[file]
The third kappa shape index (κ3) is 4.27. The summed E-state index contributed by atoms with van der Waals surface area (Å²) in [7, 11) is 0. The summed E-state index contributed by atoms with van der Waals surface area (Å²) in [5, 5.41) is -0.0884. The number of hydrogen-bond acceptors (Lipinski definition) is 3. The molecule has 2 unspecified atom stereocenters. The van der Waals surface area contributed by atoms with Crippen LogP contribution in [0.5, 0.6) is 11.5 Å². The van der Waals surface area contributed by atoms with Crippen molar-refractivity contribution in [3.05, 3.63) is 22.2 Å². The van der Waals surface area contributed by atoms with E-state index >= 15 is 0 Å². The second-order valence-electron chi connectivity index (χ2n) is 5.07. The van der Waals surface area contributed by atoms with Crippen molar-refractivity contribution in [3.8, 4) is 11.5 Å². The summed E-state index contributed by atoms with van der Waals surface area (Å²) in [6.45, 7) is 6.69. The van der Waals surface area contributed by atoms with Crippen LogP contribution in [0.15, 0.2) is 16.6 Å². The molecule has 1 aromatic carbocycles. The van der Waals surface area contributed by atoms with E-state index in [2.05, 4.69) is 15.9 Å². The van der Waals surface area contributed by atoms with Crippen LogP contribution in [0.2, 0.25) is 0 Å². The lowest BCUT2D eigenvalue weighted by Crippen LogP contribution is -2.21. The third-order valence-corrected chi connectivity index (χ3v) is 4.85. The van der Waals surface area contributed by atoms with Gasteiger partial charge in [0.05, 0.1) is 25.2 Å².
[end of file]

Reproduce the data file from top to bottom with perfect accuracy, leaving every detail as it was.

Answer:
The third kappa shape index (κ3) is 4.27. The summed E-state index contributed by atoms with van der Waals surface area (Å²) in [7, 11) is 0. The summed E-state index contributed by atoms with van der Waals surface area (Å²) in [5, 5.41) is -0.0884. The number of hydrogen-bond acceptors (Lipinski definition) is 3. The molecule has 2 unspecified atom stereocenters. The van der Waals surface area contributed by atoms with Crippen LogP contribution in [0.5, 0.6) is 11.5 Å². The van der Waals surface area contributed by atoms with Crippen molar-refractivity contribution in [3.05, 3.63) is 22.2 Å². The van der Waals surface area contributed by atoms with E-state index >= 15 is 0 Å². The second-order valence-electron chi connectivity index (χ2n) is 5.07. The van der Waals surface area contributed by atoms with Crippen molar-refractivity contribution in [3.8, 4) is 11.5 Å². The summed E-state index contributed by atoms with van der Waals surface area (Å²) in [6.45, 7) is 6.69. The van der Waals surface area contributed by atoms with Crippen LogP contribution in [0.15, 0.2) is 16.6 Å². The molecule has 1 aromatic carbocycles. The van der Waals surface area contributed by atoms with E-state index in [2.05, 4.69) is 15.9 Å². The van der Waals surface area contributed by atoms with Crippen LogP contribution in [0.2, 0.25) is 0 Å². The lowest BCUT2D eigenvalue weighted by Crippen LogP contribution is -2.21. The third-order valence-corrected chi connectivity index (χ3v) is 4.85. The van der Waals surface area contributed by atoms with Gasteiger partial charge in [0.05, 0.1) is 25.2 Å².